Yorkshire Relish boldly advertised itself ‘for steaks, chops, cold meat, fish, soup and entrees. Makes cold meat a luxury! The plainest viands palatable and blends admirably with all gravies.’
There were quite a few advertisements for imported whiskey and local ales but surprisingly few for tobacco products. Drunkenness ‘or the liquor habit‘ could be ‘cured by Golden Specific’ – “It can be given in a cup of coffee or tea or in food with or without the knowledge of the patient.” Hotels were also frequent advertisers Aaron’s Exchange Hotel advising country people that it was ‘The leading hotel for pastoralists in Sydney – situated opposite the Land’s Office and Sydney Wool Sale Rooms’. The Federal Hotel in Melbourne simply advised it had ‘500 rooms’.
Advertising also represented the latest fads of the day, especially cycling, with large promotions for Swift Cycles, Dunlop Tyres, and in an advertisement for Austral Cycles reported that: ‘A. Macdonald rode from Port Darwin to Adelaide – 2050 miles in 28 days 6 hours – on a Swift Bicycle with Dunlop Tyres.’ Such news would have been hotly discussed in the work camps and no doubt led to many itinerant shearers purchasing a bicycle to transport themselves across the country.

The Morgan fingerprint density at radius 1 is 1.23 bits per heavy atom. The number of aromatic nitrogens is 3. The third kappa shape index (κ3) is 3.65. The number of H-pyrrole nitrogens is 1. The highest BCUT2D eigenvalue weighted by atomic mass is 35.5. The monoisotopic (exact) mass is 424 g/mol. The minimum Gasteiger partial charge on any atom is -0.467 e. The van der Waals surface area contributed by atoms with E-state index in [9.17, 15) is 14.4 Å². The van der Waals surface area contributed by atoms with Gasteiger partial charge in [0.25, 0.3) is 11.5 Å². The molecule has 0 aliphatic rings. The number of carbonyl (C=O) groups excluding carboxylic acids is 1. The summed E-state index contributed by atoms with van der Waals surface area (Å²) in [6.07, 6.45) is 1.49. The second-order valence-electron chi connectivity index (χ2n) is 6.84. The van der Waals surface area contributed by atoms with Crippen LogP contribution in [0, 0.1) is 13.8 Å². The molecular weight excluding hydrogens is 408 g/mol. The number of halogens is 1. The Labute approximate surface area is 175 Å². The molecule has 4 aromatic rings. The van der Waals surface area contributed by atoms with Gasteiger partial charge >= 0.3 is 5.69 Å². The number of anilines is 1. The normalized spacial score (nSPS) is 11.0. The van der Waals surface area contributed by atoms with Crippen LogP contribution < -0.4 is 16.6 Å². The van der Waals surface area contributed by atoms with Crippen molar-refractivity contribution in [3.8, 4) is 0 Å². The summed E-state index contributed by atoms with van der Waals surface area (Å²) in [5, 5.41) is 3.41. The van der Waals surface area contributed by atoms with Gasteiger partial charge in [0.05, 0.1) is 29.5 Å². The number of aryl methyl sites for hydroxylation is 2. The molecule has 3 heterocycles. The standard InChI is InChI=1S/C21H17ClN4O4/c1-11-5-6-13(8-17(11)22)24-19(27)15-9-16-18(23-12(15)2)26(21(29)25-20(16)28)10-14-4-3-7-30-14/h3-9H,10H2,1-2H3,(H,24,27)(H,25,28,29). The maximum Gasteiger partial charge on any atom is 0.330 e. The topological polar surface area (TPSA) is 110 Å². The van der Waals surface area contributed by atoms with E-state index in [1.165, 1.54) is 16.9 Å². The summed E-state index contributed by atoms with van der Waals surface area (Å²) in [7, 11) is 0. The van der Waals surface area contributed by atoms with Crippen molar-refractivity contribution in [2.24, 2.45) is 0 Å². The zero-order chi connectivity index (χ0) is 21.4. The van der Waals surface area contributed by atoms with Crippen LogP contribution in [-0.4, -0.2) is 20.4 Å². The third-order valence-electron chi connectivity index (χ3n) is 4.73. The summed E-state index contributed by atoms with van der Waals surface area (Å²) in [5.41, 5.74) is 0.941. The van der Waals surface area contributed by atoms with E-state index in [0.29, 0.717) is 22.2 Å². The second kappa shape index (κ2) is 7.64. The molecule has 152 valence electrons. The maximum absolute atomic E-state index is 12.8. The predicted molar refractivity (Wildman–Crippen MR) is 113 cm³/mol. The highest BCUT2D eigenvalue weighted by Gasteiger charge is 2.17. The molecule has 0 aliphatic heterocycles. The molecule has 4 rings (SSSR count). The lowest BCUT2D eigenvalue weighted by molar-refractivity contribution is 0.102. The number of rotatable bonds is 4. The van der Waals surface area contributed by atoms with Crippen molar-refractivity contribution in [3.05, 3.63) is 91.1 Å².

If the advertisements were read enthusiastically then the general news and reports were positively devoured. Archibald certainly knew what he was doing in devising a magazine based on extremely short pars. Many bush people were poor readers and 200-300 word pars suited them to the ground, though the extremely small print must have been irritating considering the poor standard of spectacles and lighting.
Undoubtedly the policy of soliciting reader contributions played a major role in the overall success of The Bulletin and its mythical position as the Bushman’s Bible. The magazine stated: ‘All correspondence acknowledged and 300 words invited.‘ And write they did – in the thousands. To get paid contributors had to present their published cutting at the Pitt Street office. Although this system must have been an accounting nightmare it has been said that the majority of contributors usually bought an additional one or two copies ‘to show their friends back home.’ It was a system that certainly worked for the magazine’s finances!